Turia described the Te Tai Hauauru by-election of 10 July 2004 as a chance to test her mandate, and to ensure that she had the support of her voters, but doubts remained about the significance of the by-election, since none of the major parties put forward candidates. Labour called the event "a waste of time and money".
So, to recap ... back in 2004, Turia was forced to resign from Parliament under the previous party-hopping legislation (which Labour and Peters now want to reintroduce) and so had to face a by-election. No-one else then seriously contested that vote, meaning Turia won 92.74% of the bare 7,800 votes cast, and so the party that authored the legislation requiring the whole process described it as being "a waste of time and money". But now Peters wants to put the legislation back in place, so he is holding this episode up as representing an example of high principle that should be replicated.
And what of Hone Harawira, one of those Peters says were "sent packing by voters in subsequent elections after switching parties and putting themselves forward for re-election"? Well, when Harawira left the Māori Party, he actually did what Peters now claims is the right and proper thing; he resigned his electorate seat and faced a by-election in Te Tai Tokerau (which he won, as he did at the 2011 general election).
The response of the Labour Party, which now has introduced legislation to require such by-elections? That Harawira's move was "a stunt" and "a stupid and unnecessary waste of taxpayer money". So ... why exactly move to make such processes mandatory today?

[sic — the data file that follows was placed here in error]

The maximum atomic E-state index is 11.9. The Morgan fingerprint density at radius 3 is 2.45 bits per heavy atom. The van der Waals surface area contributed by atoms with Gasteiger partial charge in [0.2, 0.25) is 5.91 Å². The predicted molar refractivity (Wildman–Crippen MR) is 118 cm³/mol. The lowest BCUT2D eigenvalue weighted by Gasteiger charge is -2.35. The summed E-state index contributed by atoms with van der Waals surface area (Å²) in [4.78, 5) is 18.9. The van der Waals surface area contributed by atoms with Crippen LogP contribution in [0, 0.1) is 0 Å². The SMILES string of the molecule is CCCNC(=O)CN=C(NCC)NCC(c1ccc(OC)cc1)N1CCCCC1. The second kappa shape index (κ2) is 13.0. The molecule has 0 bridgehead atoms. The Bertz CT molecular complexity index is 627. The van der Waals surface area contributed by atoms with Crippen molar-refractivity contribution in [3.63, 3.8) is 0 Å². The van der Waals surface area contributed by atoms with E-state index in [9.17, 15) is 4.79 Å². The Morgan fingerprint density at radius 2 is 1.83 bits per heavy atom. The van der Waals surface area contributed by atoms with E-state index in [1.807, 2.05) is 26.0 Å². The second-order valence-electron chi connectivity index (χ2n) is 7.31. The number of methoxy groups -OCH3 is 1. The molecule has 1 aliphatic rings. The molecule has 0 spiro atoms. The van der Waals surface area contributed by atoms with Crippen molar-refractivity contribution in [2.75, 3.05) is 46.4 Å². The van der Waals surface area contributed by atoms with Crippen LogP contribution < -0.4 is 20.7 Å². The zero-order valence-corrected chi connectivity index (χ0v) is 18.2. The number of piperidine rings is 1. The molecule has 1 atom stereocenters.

All of which is to say that there's a fair bit of rewriting of political history going on here. The judgment on whether a given by-election is a brave expression of democratic accountability or a costly and unnecessary exercise in ego-stroking seems driven more by immediate partisan political calculations than any consistent application of principle. To then subjugate these political judgments to a mandatory legal requirement that a by-election must be held in all such case seems, to me at least, to be an unnecessary and potentially harmful extension of the law into an area where it simply is not needed.
One last example of historical revisionism before I leave you. Peters goes on in his op-ed to lambast the National Party for attacking the proposed party-hopping Bill, asking:
Where was Nick Smith, the Member for Nelson, when he and his colleagues failed to act upon the Electoral Commission's independent review of MMP after the 2011 referendum saw voters decide to keep the system, a decision that was based on the conditional promise with the public that the National Government would honour the commission's review findings?
To which I say, preach Brother Peters! Rather than wasting time reintroducing an unnecessary and potentially harmful law against party-hopping, we should be talking about amending those parts of MMP that the public indicated they wanted to see improved.
Except ... when it comes to "the conditional promise with the public that the National Government would honour the commission's review findings", who exactly was it that rejected its conclusions? Well, NZ First told then-Justice Minister Judith Collins that it opposed the Commission's recommendation to lower the party vote threshold to 4% ... thus enabling her to claim that "[i]t's not my role to run round getting everyone to agree in political terms" and so refuse to do anything more.
So much for honouring "the conditional promise with the public" that the Electoral Commission's findings would be implemented.